Monster Crocodile The Size Of A Car Caught In River Near Popular Tourist Spot
Wildlife rangers in Australia have captured a giant crocodile the size of a car at a popular tourist spot.
The male saltwater crocodile, which measures 4.4 metres long and weighs 350 kilograms, was trapped in the Flora River Nature Park in the Northern Territory last Friday, August 28.
Local rangers say the croc is the largest to have been caught in the river in at least five years and the biggest one trapped in the territory this year, although another of the reptiles was captured in the same week in the Katherine River measuring 3.3 metres.
Katherine senior wildlife ranger John Burke said the reptile was caught in a spot that visitors frequently walk by, telling ABC Katherine, ‘The tourists walk down to the river in the area where he was.’
Burke stressed the importance of being ‘crocwise’ around water – ‘with the weather warming up, the crocodiles are becoming active’ – adding that the ‘big males’ are currently out looking for mates in shallow waters.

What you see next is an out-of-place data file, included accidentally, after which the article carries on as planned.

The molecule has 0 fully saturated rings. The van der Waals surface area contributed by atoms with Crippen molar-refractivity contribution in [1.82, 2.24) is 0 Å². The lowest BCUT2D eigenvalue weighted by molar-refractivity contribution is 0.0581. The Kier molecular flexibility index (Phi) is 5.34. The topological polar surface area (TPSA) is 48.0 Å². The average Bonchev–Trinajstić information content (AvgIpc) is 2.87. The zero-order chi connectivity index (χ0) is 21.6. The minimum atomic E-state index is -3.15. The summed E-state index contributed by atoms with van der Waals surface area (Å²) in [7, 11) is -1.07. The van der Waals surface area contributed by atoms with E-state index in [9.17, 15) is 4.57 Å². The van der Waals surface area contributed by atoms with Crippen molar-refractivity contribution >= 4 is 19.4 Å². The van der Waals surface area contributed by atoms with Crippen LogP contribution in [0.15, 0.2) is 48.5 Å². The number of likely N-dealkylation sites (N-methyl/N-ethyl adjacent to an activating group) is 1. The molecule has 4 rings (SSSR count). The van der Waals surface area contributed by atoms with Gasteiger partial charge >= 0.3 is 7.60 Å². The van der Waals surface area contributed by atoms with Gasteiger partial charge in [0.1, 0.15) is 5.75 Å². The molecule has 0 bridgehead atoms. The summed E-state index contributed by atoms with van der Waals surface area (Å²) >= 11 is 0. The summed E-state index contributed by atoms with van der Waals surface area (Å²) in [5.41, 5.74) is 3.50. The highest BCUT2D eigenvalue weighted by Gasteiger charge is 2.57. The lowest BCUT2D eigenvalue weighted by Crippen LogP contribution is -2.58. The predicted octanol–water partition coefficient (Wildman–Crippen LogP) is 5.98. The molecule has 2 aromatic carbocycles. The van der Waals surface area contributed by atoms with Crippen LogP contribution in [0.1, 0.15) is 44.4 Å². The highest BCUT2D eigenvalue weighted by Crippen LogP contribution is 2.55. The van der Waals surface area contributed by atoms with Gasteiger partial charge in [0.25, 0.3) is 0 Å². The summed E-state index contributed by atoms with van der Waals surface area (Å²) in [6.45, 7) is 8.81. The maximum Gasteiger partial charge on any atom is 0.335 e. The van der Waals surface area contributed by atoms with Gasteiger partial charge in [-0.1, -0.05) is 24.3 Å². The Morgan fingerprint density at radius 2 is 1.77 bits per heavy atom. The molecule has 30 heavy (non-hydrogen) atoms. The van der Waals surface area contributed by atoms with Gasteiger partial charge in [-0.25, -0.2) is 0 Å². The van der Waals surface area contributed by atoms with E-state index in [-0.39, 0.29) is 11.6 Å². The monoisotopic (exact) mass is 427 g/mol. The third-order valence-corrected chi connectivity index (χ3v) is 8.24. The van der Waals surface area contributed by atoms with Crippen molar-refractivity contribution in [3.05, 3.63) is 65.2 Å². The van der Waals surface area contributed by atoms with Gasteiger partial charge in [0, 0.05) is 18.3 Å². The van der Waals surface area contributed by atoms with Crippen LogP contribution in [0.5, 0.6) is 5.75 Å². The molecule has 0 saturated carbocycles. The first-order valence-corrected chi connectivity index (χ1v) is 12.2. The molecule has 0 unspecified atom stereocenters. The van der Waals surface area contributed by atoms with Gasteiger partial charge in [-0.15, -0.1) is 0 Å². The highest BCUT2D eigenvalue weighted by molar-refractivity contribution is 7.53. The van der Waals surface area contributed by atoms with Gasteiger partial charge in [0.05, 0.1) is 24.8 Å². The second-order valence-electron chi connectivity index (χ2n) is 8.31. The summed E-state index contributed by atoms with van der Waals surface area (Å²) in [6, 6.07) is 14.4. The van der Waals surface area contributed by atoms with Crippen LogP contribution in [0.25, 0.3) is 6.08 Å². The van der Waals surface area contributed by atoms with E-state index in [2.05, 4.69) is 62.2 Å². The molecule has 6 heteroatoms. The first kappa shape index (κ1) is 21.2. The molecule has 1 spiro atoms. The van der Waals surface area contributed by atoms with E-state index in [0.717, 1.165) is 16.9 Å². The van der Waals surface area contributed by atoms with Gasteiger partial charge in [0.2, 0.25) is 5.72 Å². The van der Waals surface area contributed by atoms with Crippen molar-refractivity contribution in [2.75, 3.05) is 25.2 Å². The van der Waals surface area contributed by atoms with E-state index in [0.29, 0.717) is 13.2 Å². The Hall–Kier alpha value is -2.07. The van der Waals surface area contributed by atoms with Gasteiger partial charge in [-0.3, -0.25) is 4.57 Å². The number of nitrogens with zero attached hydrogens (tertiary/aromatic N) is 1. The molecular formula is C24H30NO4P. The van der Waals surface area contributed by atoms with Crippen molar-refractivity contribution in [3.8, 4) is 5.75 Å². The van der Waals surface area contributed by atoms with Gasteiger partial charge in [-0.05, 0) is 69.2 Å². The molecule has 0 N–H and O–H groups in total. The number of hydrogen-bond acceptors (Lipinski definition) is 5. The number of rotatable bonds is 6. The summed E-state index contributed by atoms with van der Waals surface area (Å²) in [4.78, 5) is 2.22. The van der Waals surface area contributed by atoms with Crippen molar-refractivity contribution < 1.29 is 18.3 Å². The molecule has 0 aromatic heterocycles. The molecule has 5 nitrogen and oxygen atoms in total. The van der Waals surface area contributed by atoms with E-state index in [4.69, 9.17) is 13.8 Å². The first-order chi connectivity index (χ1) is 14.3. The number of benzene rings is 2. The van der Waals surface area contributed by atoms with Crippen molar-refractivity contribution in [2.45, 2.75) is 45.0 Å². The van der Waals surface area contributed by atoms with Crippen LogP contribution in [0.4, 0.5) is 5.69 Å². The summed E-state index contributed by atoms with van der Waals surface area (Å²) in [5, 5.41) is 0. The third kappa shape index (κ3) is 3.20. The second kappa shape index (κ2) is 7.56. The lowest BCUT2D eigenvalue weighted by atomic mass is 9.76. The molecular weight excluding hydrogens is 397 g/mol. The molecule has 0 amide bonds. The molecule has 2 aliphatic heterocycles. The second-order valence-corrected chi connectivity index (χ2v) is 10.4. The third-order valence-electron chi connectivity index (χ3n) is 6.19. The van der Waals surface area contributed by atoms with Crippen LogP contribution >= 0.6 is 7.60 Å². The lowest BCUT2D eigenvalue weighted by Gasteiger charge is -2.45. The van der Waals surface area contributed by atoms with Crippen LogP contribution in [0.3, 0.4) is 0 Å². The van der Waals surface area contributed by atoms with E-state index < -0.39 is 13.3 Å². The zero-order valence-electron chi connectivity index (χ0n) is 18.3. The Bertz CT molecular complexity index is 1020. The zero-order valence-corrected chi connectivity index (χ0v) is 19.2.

This is especially important considering such large crocs are being discovered, with the wildlife ranger adding, ‘I certainly wouldn’t want to run across him when I’m out fishing. You’ve certainly got to respect him for what he is, and he’s in good condition, too.’
However, this isn’t a regular occurrence, with Burke saying that while they do typically find ‘big’ ones every couple of years, most of the time the average length for the crocodiles they catch near the Katherine River is 3.6 metres – almost an entire metre shorter than the monster one captured last week.
Photos of the crocodile show the reptile tied down, blindfolded and blanketed on a large car trailer, with one particular picture putting into perspective just how large the animal is as a human hand is placed right next to its webbed feet – which are over twice the size of the hand.
The crocodile has since been taken to a crocodile farm and will be used as breeding stock, according to Mr Burke, who added, ‘Hopefully, it will be a little croc resort there and he’ll have a new girlfriend.’
The numbers of crocodiles has been increasing across the Northern Territory since federal law made them a protected species in the early 1970s, with wildlife rangers having to remove 23 of the reptiles from the Katherine River management zone three years ago.
However, because the region has been experiencing well-below average rainfall recently, the number of removals has fallen to just five a year in the past couple of years with the lack of rain affecting the movement of crocodiles.
Instead of moving around to different rivers as they usually would, crocs are now just staying in the same water holes making the discovery of such a monster crocodile even more rare.
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